Francesco Molinari grabbed the Claret Jug and the title of ‘Champion Golfer of the Year’, which is a fitting description given his form during the past two months.

Since winning the BMW PGA Championship on the European Tour in May he has been the game’s in-form player with his last six finishes reading 1st, 2nd, 25th, 1st, 2nd, 1st.

Despite his results, most of the pundits – even in the early stages of the final round – were too distracted by the likes of Jordan Spieth and Tiger Woods to give the Italian much of chance of winning his maiden major title.

But the 35-year-old proved slow and steady can win the race as he rattled off 13 consecutive pars on the back of a brilliant short game. He made his first birdie at the relatively easy 14th and banked only his second birdie of the round on the 72nd hole with a long drive and pitch to five feet. When he rolled in the putt the Claret Jug was his.

The key to Molinari’s victory was his ability to minimise the impact of any mistakes over the weekend, going bogey-free for the final 36 holes.

“It’s amazing to stand here with the Claret Jug. I knew I was coming in with some good golf,” Molinari said. “My record around here was terrible. So that didn’t make me too optimistic about the week, but I just tried to not think about it and focus on hitting good shots day by day.

“To go the weekend bogey free, it’s unthinkable, to be honest.”

Molinari didn’t record a single bogey over the weekend at Carnoustie. PHOTO: Getty Images.


On the eve of this 147th Open Championship, Tiger Woods told the media that the hard and fast Carnoustie layout gave him the best chance of adding to his haul of 14 major titles.

When he took the outright lead 60 holes into the tournament the golf world started to believe him.

He held the lead for four more holes before carding his only double bogey of the championship on the long par-4 11th. When he bogied the next hole his run at the title was done. Even a birdie at the par-5 14th left him with too much ground to make up over the tough closing holes.

“I did everything the way I thought I needed to do it to win the championship,” Tiger said.

He added: “It was a blast. I need to try and keep it in perspective because, the beginning of the year, if they’d have said you’re playing The Open Championship, I would have said I’d be very lucky to do that.

“I know that it’s going to sting for a little bit here, but given where I was to where I’m at now, blessed.”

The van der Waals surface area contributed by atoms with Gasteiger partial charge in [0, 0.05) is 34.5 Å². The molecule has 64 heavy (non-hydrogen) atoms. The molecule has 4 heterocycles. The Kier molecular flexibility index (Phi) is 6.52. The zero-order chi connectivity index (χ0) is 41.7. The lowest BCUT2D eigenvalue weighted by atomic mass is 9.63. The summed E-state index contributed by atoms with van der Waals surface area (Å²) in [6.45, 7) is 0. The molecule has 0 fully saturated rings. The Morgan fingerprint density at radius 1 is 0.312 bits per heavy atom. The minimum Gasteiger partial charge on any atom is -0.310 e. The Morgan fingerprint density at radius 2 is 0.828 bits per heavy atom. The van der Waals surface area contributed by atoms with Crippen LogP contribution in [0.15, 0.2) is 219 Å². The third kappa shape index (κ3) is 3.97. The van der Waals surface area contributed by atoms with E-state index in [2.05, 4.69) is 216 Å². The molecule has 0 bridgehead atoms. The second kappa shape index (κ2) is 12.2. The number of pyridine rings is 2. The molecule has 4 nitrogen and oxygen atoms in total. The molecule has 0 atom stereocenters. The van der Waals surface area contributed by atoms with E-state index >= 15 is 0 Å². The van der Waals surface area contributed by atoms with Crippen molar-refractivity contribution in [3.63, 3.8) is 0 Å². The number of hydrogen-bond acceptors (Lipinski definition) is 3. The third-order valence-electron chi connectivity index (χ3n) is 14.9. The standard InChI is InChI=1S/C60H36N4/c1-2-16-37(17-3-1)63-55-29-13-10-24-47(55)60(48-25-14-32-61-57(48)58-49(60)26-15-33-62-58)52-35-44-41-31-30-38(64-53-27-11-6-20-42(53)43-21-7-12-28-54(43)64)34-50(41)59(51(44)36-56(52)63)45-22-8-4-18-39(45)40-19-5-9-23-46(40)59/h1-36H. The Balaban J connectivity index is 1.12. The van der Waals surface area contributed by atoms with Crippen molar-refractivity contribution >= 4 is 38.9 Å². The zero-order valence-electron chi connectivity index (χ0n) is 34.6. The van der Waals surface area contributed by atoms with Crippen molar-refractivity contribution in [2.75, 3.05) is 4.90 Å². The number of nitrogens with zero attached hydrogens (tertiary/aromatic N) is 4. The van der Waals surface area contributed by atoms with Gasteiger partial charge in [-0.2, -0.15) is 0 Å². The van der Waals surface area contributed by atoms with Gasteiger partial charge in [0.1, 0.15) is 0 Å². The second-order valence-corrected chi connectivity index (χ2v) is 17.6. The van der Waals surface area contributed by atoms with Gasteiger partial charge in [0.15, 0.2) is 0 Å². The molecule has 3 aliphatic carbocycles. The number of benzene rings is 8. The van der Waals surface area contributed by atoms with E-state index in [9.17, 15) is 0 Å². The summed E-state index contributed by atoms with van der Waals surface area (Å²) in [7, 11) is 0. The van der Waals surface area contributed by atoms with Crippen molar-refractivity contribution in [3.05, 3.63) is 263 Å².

Woods held the lead after 60 holes at the 147th Open Championship. PHOTO: Getty Images.


Bernhard Langer made his Open Championship debut in 1976 as an 18-year-old, and was runner-up twice – to Bill Rogers in 1981 at Royal St George’s and to Seve Ballesteros at St Andrews in 1984.

The German gained entry into this year’s Championship by winning the Senior Open title at Royal Porthcawl last year. Sadly, unless he successfully defends his title at St Andrews later this week, he will have played his last Open.

“Just as I holed my last putt, I was thinking, yeah, this could be my last Open Championship,” said Langer, who finished at one under and in the top-25. “You just don’t know at my age.

“The only way for me to get here is through the Senior Open because I’m not going to go through the qualifying stuff that I tried a few times when I was younger. I’m not going to do that anymore. It could be my last one unless I win the Senior Open.

“If I win the Senior Open, I’ll definitely be back for The Open again, wherever that is.”

Langer will play the Senior Open at St Andrews this week. PHOTO: Getty Images.


No matter whether you’re a short or long hitter, young or old, every golfer has a chance of winning on a links golf course.

With a greater reliance on strategy and the mental game and less on brute strength and driving distance, we saw the likes of 60-year-old Bernhard Langer do well.

Conversely, big bombers Jon Rahm and World No.1 Dustin Johnson both attacked the links, adopting a strategy hitting their drivers wherever possible and not really worrying where they hit their next shot from. Both men missed the cut.

Both Johnson and Rahm missed the cut at Carnoustie. PHOTO: Getty Images.


Since 1949, the Silver Medal has been awarded to the leading amateur, provided they complete all four rounds.

Young Scot Sam Locke was the only amateur to make the cut at Carnoustie and won the medal, finishing at nine over and tied 75th.

But what are Locke’s future chances of winning the Claret Jug? Well, of the 45 players who have won the silver medal in the past 70 championships, only two – Tiger Woods and Rory McIlroy – have gone on to win The Open.

Locke will be hoping to emulate what Tiger Woods and Rory McIlroy achieved after winning the Silver Medal. PHOTO: Getty Images.